When Max Headroom Hijacked Chicago

Dear reader, are you ready for one last trip down the rabbit hole? It is Sunday night, November 22. The year is 1987. You are in Chicago, watching a Dr. Who episode on Channel 11. Then something very, very, very, very creepy happens.

We have looked at clandestine numbers stations and a mysterious FM station. Now it's time to turn on the television. I won't even try to describe this event. You have to see it for yourself. Here, in all its NSFW weirdness, is the pirate transmission that hijacked the regularly-scheduled Dr. Who episode. Warning: spanking alert!

Okay. What the heck is going on here? Let's start with the pirate broadcast itself. The Max Headroom thing kind of makes sense. In 1987, he was a popular character and audiences would have instantly recognized him. More important, the pirate wanted a disguise, and a Max Headroom mask served the purpose.

The voice has been wildly altered to fit the Max Headroom persona, and probably also to conceal identity. It's sometimes hard to understand what is being said, but I'm not sure it explains much anyway. For your reference, I have added a (possible) transcript below. Along with gibberish, the pirate references a sportscaster named Chuck Swirsky, the 1960's Clutch Cargo cartoon show, and WGN's (World's Greatest Newspaper) call sign. Very puzzling, and I certainly can't explain the spanking, let alone spanking with a flyswatter.

The intent seems to be weirdness, for the sake of being weird. Certainly, there is no obvious message, political or otherwise. Interestingly, although the program seems very spontaneous, the video edit at 1:25 shows that the program had been recorded on video tape.

Also, interestingly, WGN-TV was also briefly hacked by the same Max Headroom earlier in the evening, with video but no audio, but technicians quickly regained control. It seems that WGN was the primary target, and WTTW was the back-up plan. WTTW was obviously unable to stop the pirate.

The really interesting thing is this: Hijacking a TV station from the outside is no easy matter. Not only do you have to block the original broadcast signal, you need to insert a television signal of your own. This involves interrupting the station's microwave uplink to its transmission tower (for example, on the Sears Tower) and uplinking a pirate signal instead. Not an easy task, and one requiring technical know-how and some very high-tech equipment.

Of course, the big question is, who is wearing the Max Headroom mask? The FCC and the FBI take an extremely dim view of any broadcast-related hi-jinks. After this intrusion, they vowed to find the perpetrator and indeed assured the public that the perp would be found. A disgruntled station employee? Some kid with a warped sense of humor and access to a microwave uplink? We might never know. The question of the hijacker's identity or purpose remains unresolved to this day. I now return you to your regularly scheduled program.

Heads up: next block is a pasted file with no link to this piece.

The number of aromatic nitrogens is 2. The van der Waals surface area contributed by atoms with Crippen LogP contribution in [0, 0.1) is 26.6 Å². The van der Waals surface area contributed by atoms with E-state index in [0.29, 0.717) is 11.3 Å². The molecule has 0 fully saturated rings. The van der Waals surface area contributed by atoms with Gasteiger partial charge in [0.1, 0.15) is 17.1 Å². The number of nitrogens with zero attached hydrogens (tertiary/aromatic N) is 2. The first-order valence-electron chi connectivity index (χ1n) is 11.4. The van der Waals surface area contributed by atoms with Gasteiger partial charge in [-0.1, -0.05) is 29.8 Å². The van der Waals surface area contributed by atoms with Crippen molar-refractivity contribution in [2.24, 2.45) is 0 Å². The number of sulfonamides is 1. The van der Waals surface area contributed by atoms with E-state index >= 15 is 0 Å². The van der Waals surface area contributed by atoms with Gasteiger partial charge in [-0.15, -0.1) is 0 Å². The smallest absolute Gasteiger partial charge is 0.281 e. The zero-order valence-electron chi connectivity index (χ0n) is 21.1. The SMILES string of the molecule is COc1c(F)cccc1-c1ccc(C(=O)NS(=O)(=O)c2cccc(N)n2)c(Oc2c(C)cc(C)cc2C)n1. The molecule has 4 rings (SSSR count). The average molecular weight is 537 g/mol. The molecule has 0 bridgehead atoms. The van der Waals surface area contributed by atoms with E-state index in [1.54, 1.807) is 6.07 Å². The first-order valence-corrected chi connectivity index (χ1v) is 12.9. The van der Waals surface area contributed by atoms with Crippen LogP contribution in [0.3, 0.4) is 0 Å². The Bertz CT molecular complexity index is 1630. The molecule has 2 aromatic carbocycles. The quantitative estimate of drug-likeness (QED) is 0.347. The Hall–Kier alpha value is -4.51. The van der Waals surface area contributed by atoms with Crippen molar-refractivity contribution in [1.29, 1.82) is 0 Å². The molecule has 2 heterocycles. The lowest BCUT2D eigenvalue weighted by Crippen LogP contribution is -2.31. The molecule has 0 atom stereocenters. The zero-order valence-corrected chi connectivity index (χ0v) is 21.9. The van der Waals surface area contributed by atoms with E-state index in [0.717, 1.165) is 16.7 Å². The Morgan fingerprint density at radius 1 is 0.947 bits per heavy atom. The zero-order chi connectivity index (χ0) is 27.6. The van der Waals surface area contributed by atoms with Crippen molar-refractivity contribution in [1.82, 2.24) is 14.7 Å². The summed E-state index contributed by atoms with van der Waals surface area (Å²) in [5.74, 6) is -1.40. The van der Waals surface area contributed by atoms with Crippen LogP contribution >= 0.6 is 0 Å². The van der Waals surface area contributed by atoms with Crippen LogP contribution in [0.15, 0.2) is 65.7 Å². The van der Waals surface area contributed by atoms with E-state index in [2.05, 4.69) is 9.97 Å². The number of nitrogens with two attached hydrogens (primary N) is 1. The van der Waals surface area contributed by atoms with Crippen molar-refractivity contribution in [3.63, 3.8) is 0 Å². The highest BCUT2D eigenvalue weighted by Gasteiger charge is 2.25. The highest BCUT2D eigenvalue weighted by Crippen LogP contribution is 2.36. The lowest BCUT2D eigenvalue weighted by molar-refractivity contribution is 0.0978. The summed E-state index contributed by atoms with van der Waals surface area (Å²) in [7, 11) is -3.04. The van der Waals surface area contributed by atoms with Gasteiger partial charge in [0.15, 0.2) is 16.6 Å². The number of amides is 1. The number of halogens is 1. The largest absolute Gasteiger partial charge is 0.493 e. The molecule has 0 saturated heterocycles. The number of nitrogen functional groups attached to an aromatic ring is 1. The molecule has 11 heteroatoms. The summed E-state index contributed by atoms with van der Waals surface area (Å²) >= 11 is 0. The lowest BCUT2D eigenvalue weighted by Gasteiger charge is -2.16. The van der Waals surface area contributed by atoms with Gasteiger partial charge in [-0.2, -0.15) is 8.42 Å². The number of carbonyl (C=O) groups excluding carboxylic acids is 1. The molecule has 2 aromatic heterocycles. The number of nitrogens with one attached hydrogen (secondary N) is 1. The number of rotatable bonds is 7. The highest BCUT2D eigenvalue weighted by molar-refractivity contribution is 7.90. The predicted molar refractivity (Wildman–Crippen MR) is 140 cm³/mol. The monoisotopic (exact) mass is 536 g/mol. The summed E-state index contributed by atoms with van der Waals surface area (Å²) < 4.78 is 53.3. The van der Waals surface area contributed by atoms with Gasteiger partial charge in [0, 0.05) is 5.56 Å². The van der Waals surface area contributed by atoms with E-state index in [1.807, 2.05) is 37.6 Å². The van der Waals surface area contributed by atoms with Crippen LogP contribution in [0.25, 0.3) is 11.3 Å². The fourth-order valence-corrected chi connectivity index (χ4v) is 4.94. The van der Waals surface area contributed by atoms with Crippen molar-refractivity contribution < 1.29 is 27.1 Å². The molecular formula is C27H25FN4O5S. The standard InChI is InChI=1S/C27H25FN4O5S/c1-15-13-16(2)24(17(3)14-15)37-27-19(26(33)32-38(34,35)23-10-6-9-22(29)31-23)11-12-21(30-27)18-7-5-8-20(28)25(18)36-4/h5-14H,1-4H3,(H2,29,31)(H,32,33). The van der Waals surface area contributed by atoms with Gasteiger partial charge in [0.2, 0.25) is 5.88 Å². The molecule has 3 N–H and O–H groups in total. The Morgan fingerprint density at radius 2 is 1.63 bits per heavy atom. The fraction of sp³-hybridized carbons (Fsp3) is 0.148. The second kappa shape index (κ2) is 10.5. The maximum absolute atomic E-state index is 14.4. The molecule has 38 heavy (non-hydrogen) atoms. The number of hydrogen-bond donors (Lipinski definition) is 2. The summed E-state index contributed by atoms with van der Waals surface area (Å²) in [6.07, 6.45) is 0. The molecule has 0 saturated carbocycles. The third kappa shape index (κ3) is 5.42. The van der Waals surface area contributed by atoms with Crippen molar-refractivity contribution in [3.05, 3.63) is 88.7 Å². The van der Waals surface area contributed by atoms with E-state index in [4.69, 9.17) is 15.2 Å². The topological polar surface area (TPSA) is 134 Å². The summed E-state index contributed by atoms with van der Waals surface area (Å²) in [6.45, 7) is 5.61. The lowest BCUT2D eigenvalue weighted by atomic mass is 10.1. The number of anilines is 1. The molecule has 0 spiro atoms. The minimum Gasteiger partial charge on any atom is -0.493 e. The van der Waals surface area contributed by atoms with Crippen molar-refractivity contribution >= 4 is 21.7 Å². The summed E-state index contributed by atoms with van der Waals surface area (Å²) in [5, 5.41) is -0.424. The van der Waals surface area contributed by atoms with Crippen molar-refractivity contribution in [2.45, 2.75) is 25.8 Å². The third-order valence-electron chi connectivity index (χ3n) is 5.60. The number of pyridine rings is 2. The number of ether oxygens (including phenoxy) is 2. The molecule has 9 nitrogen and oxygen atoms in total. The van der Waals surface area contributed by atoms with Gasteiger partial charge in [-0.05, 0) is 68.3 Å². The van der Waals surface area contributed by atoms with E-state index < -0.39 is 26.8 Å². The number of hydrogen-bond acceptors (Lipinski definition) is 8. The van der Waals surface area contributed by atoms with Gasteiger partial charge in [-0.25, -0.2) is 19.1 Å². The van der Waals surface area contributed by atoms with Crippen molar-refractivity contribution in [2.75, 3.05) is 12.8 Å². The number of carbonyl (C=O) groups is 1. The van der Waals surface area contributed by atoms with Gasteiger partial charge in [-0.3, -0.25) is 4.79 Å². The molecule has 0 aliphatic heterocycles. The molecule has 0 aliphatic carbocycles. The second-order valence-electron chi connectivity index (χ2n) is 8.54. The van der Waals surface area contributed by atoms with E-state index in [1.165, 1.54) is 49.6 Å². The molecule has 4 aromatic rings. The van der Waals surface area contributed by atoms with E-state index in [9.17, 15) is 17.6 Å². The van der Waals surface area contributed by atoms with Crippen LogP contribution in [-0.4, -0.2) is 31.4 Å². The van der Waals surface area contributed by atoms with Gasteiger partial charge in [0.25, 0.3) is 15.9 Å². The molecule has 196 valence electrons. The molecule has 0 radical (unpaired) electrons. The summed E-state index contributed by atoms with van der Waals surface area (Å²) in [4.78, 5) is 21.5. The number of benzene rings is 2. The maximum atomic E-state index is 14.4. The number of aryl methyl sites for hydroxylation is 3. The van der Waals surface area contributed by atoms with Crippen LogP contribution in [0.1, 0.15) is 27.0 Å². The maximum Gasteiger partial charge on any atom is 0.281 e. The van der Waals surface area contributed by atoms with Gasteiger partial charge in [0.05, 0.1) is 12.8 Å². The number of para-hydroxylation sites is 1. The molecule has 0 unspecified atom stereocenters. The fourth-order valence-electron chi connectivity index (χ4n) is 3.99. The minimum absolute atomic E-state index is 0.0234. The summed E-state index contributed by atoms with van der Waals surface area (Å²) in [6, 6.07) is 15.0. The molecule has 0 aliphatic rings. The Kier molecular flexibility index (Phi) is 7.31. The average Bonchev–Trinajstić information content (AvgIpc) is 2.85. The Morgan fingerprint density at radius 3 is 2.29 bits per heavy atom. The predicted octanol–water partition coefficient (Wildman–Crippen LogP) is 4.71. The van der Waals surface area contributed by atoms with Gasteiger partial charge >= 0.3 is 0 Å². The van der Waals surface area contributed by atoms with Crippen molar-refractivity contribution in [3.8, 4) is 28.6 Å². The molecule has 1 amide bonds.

The transcript of the Max Headroom incident:

  • 0:09 "That does it! He's a frickin' nerd!"
  • 0:12 "I think I'm better than Chuck Swirsky. Frickin' Liberal!"
  • 0:18 "Oh Jesus"
  • 0:20 (Crying)
  • 0:24 "Here we go."
  • 0:28 "Catch the wave." (Slogan from an ad campaign for Coca-Cola featuring Max Headroom.)
  • 0:37 "Your love is fading!"
  • 0:44 Theme song from Clutch Cargo.
  • 0:50 "I still see the X." (A reference to the last episode of Clutch Cargo.)
  • 0:57 "My piles!"
  • 1:04 "Oh, i just made a giant masterpiece for all the greatest world newspaper nerds!" (WGN's call letters stand for "World's Greatest Newspaper.")
  • 1:14 "My brother is wearing the other one, but it's dirty!"
  • 1:20 "I'm going to put my signoff."
  • 1:24 "Oh no they are coming to get me!"
  • 1:27 "Bend over b*tch!"
  • 1:29 (Screaming)
  • 1:33 "Don't do it! No!"

itsratso's picture

luckily when i was a kid in chicago, me and my dad never missed an episode of dr who. and we didn't miss this one either. i still remember it all these years later.

John_Werner's picture

The Max Headroom incident, as far as I know, is the only time in the US where a TV station signal was successfully hi-jacked without the perpetrator ever getting caught. It is not, however, the only time US broadcasts were hacked. The mystique remains a bona fide classic, if a bit naughty. As such, it was celebrated by more than those who condemned it. I understand the interrupted Dr. Who episode was re-broadcast for the fans of the show. Kind of makes one believe the perpetrator had that rare talent for never talking after a few belts at the local watering hole. One would have thought after the statute of limitations was past someone would have come forward,? Yet it remains a mystery and has gained a level of pop-culture notoriety only no admission can extend way past that classic fifteen minute thing, I enjoyed Ken revisiting a relatively harmless hack of electronic history.